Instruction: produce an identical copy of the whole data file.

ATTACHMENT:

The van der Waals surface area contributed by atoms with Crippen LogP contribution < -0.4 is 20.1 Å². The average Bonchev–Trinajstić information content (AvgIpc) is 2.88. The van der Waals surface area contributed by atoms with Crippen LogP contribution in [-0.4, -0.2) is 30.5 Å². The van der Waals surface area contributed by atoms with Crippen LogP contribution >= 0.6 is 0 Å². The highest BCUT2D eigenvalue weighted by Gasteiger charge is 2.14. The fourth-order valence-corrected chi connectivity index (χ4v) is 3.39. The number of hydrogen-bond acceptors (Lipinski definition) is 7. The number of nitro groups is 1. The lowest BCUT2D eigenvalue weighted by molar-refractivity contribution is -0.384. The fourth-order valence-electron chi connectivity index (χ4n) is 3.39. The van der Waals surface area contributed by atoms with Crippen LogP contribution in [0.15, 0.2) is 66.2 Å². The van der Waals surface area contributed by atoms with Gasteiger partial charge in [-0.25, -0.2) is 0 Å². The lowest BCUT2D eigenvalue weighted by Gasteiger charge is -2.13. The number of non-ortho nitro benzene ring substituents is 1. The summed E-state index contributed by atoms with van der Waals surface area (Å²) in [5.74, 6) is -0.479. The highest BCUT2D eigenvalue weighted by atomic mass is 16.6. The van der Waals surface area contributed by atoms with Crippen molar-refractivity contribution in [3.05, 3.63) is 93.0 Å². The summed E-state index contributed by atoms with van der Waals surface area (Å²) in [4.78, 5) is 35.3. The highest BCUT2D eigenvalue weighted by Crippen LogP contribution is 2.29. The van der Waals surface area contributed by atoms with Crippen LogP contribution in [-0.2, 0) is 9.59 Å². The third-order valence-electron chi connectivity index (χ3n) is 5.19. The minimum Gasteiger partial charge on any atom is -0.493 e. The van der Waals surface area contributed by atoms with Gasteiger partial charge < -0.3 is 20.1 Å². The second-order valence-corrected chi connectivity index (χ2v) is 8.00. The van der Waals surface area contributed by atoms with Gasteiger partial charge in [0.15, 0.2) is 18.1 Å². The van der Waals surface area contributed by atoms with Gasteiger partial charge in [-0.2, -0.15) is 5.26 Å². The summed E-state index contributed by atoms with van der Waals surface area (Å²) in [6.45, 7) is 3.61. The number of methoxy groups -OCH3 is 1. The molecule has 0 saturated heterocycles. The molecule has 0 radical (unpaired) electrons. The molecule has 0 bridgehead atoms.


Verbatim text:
The van der Waals surface area contributed by atoms with Crippen LogP contribution < -0.4 is 20.1 Å². The average Bonchev–Trinajstić information content (AvgIpc) is 2.88. The van der Waals surface area contributed by atoms with Crippen LogP contribution in [-0.4, -0.2) is 30.5 Å². The van der Waals surface area contributed by atoms with Crippen LogP contribution >= 0.6 is 0 Å². The highest BCUT2D eigenvalue weighted by Gasteiger charge is 2.14. The fourth-order valence-corrected chi connectivity index (χ4v) is 3.39. The number of hydrogen-bond acceptors (Lipinski definition) is 7. The number of nitro groups is 1. The lowest BCUT2D eigenvalue weighted by molar-refractivity contribution is -0.384. The fourth-order valence-electron chi connectivity index (χ4n) is 3.39. The van der Waals surface area contributed by atoms with Crippen LogP contribution in [0.15, 0.2) is 66.2 Å². The van der Waals surface area contributed by atoms with Gasteiger partial charge in [-0.25, -0.2) is 0 Å². The lowest BCUT2D eigenvalue weighted by Gasteiger charge is -2.13. The number of non-ortho nitro benzene ring substituents is 1. The summed E-state index contributed by atoms with van der Waals surface area (Å²) in [5.74, 6) is -0.479. The highest BCUT2D eigenvalue weighted by atomic mass is 16.6. The van der Waals surface area contributed by atoms with Crippen molar-refractivity contribution in [3.05, 3.63) is 93.0 Å². The summed E-state index contributed by atoms with van der Waals surface area (Å²) in [4.78, 5) is 35.3. The highest BCUT2D eigenvalue weighted by Crippen LogP contribution is 2.29. The van der Waals surface area contributed by atoms with Crippen LogP contribution in [-0.2, 0) is 9.59 Å². The third-order valence-electron chi connectivity index (χ3n) is 5.19. The minimum Gasteiger partial charge on any atom is -0.493 e. The van der Waals surface area contributed by atoms with Gasteiger partial charge < -0.3 is 20.1 Å². The second-order valence-corrected chi connectivity index (χ2v) is 8.00. The van der Waals surface area contributed by atoms with Gasteiger partial charge in [0.15, 0.2) is 18.1 Å². The van der Waals surface area contributed by atoms with Gasteiger partial charge in [-0.2, -0.15) is 5.26 Å². The summed E-state index contributed by atoms with van der Waals surface area (Å²) in [6.45, 7) is 3.61. The number of methoxy groups -OCH3 is 1. The molecule has 0 saturated heterocycles. The molecule has 0 radical (unpaired) electrons. The molecule has 0 bridgehead atoms.